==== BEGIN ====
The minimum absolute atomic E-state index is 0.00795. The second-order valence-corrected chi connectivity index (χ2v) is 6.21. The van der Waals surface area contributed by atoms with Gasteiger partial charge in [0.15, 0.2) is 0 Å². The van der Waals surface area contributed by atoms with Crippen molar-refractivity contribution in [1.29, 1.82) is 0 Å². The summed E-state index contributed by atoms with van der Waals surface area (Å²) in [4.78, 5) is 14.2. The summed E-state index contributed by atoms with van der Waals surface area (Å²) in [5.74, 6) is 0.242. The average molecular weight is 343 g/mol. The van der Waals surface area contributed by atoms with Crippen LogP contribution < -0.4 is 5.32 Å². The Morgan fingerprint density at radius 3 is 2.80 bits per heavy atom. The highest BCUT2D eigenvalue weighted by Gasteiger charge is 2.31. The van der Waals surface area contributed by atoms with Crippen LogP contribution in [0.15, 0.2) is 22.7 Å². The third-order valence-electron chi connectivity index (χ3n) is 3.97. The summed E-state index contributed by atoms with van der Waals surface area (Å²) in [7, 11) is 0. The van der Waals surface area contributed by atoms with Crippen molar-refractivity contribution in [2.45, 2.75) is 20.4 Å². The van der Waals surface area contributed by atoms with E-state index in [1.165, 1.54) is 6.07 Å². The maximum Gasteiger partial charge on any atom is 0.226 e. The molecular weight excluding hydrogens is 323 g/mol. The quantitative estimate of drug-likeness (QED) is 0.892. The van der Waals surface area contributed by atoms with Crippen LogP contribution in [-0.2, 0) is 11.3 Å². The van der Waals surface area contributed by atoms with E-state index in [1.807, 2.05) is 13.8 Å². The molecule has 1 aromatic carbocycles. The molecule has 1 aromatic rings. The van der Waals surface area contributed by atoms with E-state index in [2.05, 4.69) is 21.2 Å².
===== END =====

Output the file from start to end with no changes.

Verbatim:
The minimum absolute atomic E-state index is 0.00795. The second-order valence-corrected chi connectivity index (χ2v) is 6.21. The van der Waals surface area contributed by atoms with Gasteiger partial charge in [0.15, 0.2) is 0 Å². The van der Waals surface area contributed by atoms with Crippen molar-refractivity contribution in [1.29, 1.82) is 0 Å². The summed E-state index contributed by atoms with van der Waals surface area (Å²) in [4.78, 5) is 14.2. The summed E-state index contributed by atoms with van der Waals surface area (Å²) in [5.74, 6) is 0.242. The average molecular weight is 343 g/mol. The van der Waals surface area contributed by atoms with Crippen LogP contribution < -0.4 is 5.32 Å². The Morgan fingerprint density at radius 3 is 2.80 bits per heavy atom. The highest BCUT2D eigenvalue weighted by Gasteiger charge is 2.31. The van der Waals surface area contributed by atoms with Crippen LogP contribution in [0.15, 0.2) is 22.7 Å². The third-order valence-electron chi connectivity index (χ3n) is 3.97. The summed E-state index contributed by atoms with van der Waals surface area (Å²) in [7, 11) is 0. The van der Waals surface area contributed by atoms with Crippen molar-refractivity contribution in [2.45, 2.75) is 20.4 Å². The van der Waals surface area contributed by atoms with E-state index in [1.165, 1.54) is 6.07 Å². The maximum Gasteiger partial charge on any atom is 0.226 e. The molecular weight excluding hydrogens is 323 g/mol. The quantitative estimate of drug-likeness (QED) is 0.892. The van der Waals surface area contributed by atoms with Crippen LogP contribution in [-0.2, 0) is 11.3 Å². The van der Waals surface area contributed by atoms with E-state index in [1.807, 2.05) is 13.8 Å². The molecule has 1 aromatic carbocycles. The molecule has 1 aromatic rings. The van der Waals surface area contributed by atoms with E-state index in [2.05, 4.69) is 21.2 Å².